Education was built into my life. My mom set up the first bilingual special education resource room in Boston, the first of its kind in the country. My dad was a founding trustee of a virtual charter school and has worked with education technology issues for 20 years. My older sister followed my parents’ passion for education and became a teacher at a respected charter school in an impoverished area of Boston.
My sister’s school was celebrated for sending 100 percent of its graduates to college. College admission was the school’s stated mission and, despite a tiny budget (the school used the YMCA as its gymnasium for two years), they achieved their goal by using innovative methods such as a comprehensive tutorial system and longer school hours. Sounds great?
My sister believed she was making a tremendous impact on individual students’ lives. She was teaching a lot of high schoolers how to read at an acceptable level, something that should never have been pushed into high school. But she quickly realized that the majority of her students who went to college eventually dropped out.
The school may have gotten them there but what then? No one seemed to ask the most important question: is getting accepted to college necessarily the right end goal for everyone?
Peter Thiel, the first investor in Facebook and co-founder of PayPal, has been asking this question in a very loud voice.
His Thiel Fellowship awards a grant of $100,000 each to 20 students under the age of 20 to skip college and focus on their business, research or self-education. The demand for the program has been overwhelming. It is a modest program by scale but the disruption it points to lies in his profound message that we should be checking our premises about higher education. Is college worth the time and money for everybody? The failure of conventional education comes, in part, from the way education is constructed, in part based on the wrong end goal. Before college, the goal is to get into college.
In college, the goal is often a fake form of career training: preparing students for something that is rarely defined and rarely measured. Too often, the wrong things are taught for the wrong reasons in the wrong ways for a cost that bears no relationship to value or outcome. Most schools have become uncoupled from their true purpose: learning.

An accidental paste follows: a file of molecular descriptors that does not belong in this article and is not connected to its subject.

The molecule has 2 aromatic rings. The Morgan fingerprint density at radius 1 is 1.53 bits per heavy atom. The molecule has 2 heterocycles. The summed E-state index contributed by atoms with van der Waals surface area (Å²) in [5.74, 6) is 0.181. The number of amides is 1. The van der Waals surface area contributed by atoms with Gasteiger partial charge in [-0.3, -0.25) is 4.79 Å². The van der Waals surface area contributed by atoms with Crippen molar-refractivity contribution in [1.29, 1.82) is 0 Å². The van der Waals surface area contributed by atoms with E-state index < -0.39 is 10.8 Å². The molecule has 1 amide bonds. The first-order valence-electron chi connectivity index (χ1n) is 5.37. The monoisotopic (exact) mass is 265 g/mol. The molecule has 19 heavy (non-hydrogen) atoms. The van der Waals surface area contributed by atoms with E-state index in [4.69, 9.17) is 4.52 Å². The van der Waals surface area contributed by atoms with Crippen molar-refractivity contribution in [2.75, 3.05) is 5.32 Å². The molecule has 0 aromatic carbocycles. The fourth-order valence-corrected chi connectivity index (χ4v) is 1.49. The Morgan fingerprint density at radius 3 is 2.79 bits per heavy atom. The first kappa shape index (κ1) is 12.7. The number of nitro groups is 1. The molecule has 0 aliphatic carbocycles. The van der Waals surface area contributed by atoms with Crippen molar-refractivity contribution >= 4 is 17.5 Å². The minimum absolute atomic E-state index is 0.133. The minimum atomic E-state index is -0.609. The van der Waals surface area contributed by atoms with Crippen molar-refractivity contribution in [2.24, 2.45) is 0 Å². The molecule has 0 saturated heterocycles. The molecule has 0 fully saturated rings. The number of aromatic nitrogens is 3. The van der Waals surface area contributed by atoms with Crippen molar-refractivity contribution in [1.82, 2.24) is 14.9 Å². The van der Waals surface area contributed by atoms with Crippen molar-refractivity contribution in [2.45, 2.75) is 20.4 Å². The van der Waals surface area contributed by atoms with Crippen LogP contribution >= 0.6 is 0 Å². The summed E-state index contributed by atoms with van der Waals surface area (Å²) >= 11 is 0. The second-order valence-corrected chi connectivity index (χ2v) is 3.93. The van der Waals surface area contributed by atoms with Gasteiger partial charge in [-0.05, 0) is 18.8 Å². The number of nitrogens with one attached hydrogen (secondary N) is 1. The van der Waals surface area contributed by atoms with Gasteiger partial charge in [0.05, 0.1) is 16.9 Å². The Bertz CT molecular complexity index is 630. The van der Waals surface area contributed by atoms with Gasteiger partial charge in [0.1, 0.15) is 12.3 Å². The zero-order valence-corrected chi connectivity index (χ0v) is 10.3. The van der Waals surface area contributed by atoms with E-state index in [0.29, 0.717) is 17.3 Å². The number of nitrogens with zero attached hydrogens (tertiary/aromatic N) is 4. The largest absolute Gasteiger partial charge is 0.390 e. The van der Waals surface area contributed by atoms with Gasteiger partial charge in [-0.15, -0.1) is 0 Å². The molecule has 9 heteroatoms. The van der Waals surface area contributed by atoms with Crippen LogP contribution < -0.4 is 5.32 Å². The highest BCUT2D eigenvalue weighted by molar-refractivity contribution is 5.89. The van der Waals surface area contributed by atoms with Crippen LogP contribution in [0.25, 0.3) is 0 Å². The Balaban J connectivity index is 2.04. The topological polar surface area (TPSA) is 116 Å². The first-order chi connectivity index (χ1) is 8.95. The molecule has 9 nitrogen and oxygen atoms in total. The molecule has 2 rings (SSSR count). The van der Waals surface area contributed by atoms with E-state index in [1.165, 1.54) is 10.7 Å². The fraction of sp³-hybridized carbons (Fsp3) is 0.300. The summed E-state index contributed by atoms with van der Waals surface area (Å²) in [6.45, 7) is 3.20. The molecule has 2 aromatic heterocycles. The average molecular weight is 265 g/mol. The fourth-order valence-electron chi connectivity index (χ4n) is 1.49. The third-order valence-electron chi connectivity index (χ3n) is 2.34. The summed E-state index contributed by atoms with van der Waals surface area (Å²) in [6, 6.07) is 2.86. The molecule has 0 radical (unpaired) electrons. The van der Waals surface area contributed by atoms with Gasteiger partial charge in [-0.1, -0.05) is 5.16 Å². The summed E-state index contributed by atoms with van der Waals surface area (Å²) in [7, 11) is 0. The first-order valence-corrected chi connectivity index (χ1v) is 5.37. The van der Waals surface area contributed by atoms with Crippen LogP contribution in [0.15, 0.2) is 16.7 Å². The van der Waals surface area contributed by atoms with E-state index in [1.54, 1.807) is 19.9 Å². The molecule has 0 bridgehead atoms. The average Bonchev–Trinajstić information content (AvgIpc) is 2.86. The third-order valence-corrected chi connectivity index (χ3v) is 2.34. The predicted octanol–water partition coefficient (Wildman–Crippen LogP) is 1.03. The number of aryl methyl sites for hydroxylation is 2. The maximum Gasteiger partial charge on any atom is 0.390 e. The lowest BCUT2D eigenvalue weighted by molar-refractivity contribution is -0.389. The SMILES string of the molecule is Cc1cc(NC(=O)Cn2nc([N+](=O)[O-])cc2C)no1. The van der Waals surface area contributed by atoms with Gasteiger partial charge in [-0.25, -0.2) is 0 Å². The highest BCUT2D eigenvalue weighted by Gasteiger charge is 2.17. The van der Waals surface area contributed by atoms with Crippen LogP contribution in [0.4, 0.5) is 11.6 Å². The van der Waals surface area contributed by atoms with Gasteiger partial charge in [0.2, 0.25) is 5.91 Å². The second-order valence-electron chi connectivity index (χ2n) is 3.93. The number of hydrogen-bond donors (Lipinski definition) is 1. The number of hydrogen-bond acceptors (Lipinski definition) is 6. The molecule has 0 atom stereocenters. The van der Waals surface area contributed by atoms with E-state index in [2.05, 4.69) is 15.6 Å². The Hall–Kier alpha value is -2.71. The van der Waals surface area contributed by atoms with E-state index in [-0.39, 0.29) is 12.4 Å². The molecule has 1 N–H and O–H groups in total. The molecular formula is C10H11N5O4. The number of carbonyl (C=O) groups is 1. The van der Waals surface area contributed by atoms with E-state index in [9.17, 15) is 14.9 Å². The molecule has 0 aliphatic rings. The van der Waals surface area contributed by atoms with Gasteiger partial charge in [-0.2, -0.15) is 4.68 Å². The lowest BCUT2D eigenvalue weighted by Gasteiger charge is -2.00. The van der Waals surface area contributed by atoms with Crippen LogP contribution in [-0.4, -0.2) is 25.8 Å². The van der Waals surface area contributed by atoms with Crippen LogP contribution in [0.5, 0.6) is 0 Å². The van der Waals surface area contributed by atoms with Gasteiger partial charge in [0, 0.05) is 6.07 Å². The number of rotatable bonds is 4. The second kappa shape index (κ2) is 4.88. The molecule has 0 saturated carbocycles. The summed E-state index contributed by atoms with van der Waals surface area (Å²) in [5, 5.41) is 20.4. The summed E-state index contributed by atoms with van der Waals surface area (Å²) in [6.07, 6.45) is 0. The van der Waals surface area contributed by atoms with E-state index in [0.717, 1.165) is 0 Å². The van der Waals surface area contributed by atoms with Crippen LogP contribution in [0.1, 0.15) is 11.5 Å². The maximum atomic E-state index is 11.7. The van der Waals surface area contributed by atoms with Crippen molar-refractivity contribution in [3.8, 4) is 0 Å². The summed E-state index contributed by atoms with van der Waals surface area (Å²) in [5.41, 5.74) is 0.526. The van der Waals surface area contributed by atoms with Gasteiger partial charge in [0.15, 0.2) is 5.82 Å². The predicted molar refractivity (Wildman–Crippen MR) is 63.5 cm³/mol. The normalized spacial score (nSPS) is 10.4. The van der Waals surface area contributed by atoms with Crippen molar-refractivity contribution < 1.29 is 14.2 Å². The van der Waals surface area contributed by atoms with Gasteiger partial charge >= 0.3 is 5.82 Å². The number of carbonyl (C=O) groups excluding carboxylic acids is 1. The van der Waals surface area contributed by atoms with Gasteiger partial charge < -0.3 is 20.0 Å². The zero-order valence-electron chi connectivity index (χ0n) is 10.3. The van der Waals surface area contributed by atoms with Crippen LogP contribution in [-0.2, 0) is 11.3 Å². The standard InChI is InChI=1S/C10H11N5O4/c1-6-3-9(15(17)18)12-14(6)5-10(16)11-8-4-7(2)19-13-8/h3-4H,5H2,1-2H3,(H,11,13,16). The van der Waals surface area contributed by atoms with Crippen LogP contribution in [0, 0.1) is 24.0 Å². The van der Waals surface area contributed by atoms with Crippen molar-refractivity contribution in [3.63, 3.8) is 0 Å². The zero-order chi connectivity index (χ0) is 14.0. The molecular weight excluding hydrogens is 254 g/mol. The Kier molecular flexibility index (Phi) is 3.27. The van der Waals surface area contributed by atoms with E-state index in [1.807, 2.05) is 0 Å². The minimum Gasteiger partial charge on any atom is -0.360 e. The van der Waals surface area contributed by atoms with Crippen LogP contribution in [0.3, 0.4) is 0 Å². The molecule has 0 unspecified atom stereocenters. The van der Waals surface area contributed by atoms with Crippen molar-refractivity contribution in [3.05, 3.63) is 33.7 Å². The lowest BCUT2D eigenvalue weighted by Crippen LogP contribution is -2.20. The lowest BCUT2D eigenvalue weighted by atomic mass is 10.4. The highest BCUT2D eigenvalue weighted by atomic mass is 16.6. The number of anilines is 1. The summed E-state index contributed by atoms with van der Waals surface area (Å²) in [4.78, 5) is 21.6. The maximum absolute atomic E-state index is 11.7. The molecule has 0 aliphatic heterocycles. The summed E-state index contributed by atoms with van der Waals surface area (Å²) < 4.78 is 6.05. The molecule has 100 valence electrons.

I certainly benefited from a $200,000 classical liberal arts education at Colgate. I developed critical thinking skills, connected with a valuable life-long network and learned how to learn. Was that worth $200,000? Probably. At least I hope so. But few people are willing to ask the question, consider the answers honestly and look at alternatives.
Since graduating a year ago, I made an effort to explore those alternatives. I have attended dozens of offline and online meetups, conferences and classes, all while supporting myself. My goal was to develop new skills that would eventually let me build a tech business but it has done so much more – each experience has introduced me to new friends and business partners (I met my two co-founders through a meetup) while igniting my passion to learn even more.
Does this sound like the conventional goal of law school or business school?
For all those valuable learning experiences, I have paid less than $900, demonstrating how accessible and affordable quality education can be, especially when it is uncoupled from a credential process, when it is learning for the sake of learning.
The grassroots growth of platforms such as Skillshare, Meetup, Codecademy and coworking communities like Alley NYC, New Work City and General Assembly demonstrate what can happen when people have a reason to learn and a platform to collaborate face-to-face. That’s why I urge Colgate to follow the lead of schools like Stanford, Columbia and M.I.T. by embracing alternatives to the way it delivers teaching.
I am currently enrolled in a free online Wharton class through the online platform Coursera on gamifying user experiences which, for Wharton, has introduced the Wharton brand to thousands of new “students” from all over the world. In the long run, that has to be a good thing.
Is there a higher education bubble? I don’t know, but if there is one, Colgate can be ready for it. Let’s use technology to create an alternative to the artificial gatekeepers’ restricted access model and unleash a learning revolution: a world where Colgate isn’t educating thousands, but millions.